UV2022 is open for submissions

Official announcement

Submissions Are Now Open for SCBWI-BI’s Eighth Undiscovered Voices Anthology

Once again SCBWI British Isles plans to help fresh, new voices in children’s literature find agents and publishers through its Undiscovered Voices project. 

Submissions will be accepted online at www.undiscoveredvoices.com from now until 18th July 2021 via an online submissions process. There is no submissions fee, but only unagented and unpublished members of SCBWI living in the UK and Europe (writing in the English language) are eligible. ‘Unpublished’ means you have not had a book (including a picture book, novel, non-fiction book or collection of short stories) accepted for publication or currently published in any country. 

The Undiscovered Voices anthology will include at least twelve fiction extracts – from early readers to young adult novels – from SCBWI members in the UK and EU. The anthology will be published in January 2022 and sent free of charge to editors and agents whose focus is children’s literature. The book is produced with the financial support of Working Partners Ltd, a London-based company that creates series fiction.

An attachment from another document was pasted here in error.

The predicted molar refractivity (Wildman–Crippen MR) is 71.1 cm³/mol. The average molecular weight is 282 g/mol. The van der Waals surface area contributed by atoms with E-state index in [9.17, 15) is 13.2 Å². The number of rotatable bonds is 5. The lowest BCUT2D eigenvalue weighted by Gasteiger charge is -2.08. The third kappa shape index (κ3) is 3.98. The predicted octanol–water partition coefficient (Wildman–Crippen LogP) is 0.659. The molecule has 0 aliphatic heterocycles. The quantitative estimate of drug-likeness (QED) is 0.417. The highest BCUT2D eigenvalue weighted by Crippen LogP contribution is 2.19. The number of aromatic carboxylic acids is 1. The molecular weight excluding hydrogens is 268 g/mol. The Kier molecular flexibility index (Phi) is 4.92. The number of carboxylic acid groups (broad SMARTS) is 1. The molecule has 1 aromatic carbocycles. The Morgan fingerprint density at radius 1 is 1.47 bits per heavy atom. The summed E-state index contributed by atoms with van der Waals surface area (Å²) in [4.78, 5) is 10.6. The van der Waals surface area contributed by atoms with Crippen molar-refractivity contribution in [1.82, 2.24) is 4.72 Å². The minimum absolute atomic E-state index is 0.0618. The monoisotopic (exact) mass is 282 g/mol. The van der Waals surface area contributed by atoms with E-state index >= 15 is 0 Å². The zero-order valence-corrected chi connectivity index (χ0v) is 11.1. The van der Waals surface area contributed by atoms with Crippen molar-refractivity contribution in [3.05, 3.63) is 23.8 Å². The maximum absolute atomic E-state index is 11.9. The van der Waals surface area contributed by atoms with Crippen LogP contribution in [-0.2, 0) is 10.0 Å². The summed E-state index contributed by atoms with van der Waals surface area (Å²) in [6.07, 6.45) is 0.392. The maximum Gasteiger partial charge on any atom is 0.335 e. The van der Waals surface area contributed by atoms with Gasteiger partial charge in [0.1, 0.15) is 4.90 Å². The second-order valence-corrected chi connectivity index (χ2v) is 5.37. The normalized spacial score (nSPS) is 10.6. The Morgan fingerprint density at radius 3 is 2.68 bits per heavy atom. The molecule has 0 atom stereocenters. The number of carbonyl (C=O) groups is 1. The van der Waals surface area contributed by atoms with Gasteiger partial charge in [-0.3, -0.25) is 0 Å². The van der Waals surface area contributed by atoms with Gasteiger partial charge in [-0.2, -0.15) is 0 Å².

Authors and illustrators from the seven previous anthologies have received publishing contracts for more than 400 books and have been nominated for or won more than 160 literary prizes, including the Carnegie Medal, Waterstone’s Children’s Book Prize, Branford Boase Award, Blue Peter Award, the SCBWI Crystal Kite Award, and more than 30 regional awards.

What You Need to Submit:

  • The first 4,000 words of a completed novel for children/teens. Picture book texts and nonfiction work are not accepted.
  • The target age range of your book, choosing from 5–8 year olds, 9–12 year olds and Young Adults (YA).
  • A 75-word synopsis of your story.
  • A 50-word bio written in the third person. 

You may not resubmit any extract from a novel you submitted for consideration in previous Undiscovered Voices anthologies ­– even if it has been significantly revised.

Before you submit, please review the complete submissions eligibility and rules.

Judges

Four UK literary agents and three editors comprise the stellar judging panel for Undiscovered Voices 2022: